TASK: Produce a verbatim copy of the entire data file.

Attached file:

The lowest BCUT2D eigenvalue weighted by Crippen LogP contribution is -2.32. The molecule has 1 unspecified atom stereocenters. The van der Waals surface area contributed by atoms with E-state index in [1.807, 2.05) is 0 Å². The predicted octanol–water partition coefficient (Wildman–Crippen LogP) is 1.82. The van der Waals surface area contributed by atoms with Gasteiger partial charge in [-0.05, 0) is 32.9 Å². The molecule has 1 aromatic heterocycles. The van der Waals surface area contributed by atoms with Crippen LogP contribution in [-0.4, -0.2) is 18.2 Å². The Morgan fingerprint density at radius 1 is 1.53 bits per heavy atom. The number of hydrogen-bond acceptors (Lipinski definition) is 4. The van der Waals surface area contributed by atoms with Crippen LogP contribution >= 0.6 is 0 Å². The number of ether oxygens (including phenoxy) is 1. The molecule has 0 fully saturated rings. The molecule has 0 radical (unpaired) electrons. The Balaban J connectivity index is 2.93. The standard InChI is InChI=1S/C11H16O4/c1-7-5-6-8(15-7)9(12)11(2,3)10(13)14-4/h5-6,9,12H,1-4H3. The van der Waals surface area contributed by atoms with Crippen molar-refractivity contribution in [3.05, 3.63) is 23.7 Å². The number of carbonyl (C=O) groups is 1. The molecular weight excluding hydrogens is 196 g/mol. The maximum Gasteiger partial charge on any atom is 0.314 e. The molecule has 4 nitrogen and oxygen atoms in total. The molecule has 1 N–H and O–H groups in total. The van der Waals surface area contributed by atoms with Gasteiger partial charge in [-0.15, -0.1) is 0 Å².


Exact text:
The lowest BCUT2D eigenvalue weighted by Crippen LogP contribution is -2.32. The molecule has 1 unspecified atom stereocenters. The van der Waals surface area contributed by atoms with E-state index in [1.807, 2.05) is 0 Å². The predicted octanol–water partition coefficient (Wildman–Crippen LogP) is 1.82. The van der Waals surface area contributed by atoms with Gasteiger partial charge in [-0.05, 0) is 32.9 Å². The molecule has 1 aromatic heterocycles. The van der Waals surface area contributed by atoms with Crippen LogP contribution in [-0.4, -0.2) is 18.2 Å². The Morgan fingerprint density at radius 1 is 1.53 bits per heavy atom. The number of hydrogen-bond acceptors (Lipinski definition) is 4. The van der Waals surface area contributed by atoms with Crippen LogP contribution >= 0.6 is 0 Å². The number of ether oxygens (including phenoxy) is 1. The molecule has 0 fully saturated rings. The molecule has 0 radical (unpaired) electrons. The Balaban J connectivity index is 2.93. The standard InChI is InChI=1S/C11H16O4/c1-7-5-6-8(15-7)9(12)11(2,3)10(13)14-4/h5-6,9,12H,1-4H3. The van der Waals surface area contributed by atoms with Crippen molar-refractivity contribution in [3.05, 3.63) is 23.7 Å². The number of carbonyl (C=O) groups is 1. The molecular weight excluding hydrogens is 196 g/mol. The maximum Gasteiger partial charge on any atom is 0.314 e. The molecule has 4 nitrogen and oxygen atoms in total. The molecule has 1 N–H and O–H groups in total. The van der Waals surface area contributed by atoms with Gasteiger partial charge in [-0.15, -0.1) is 0 Å².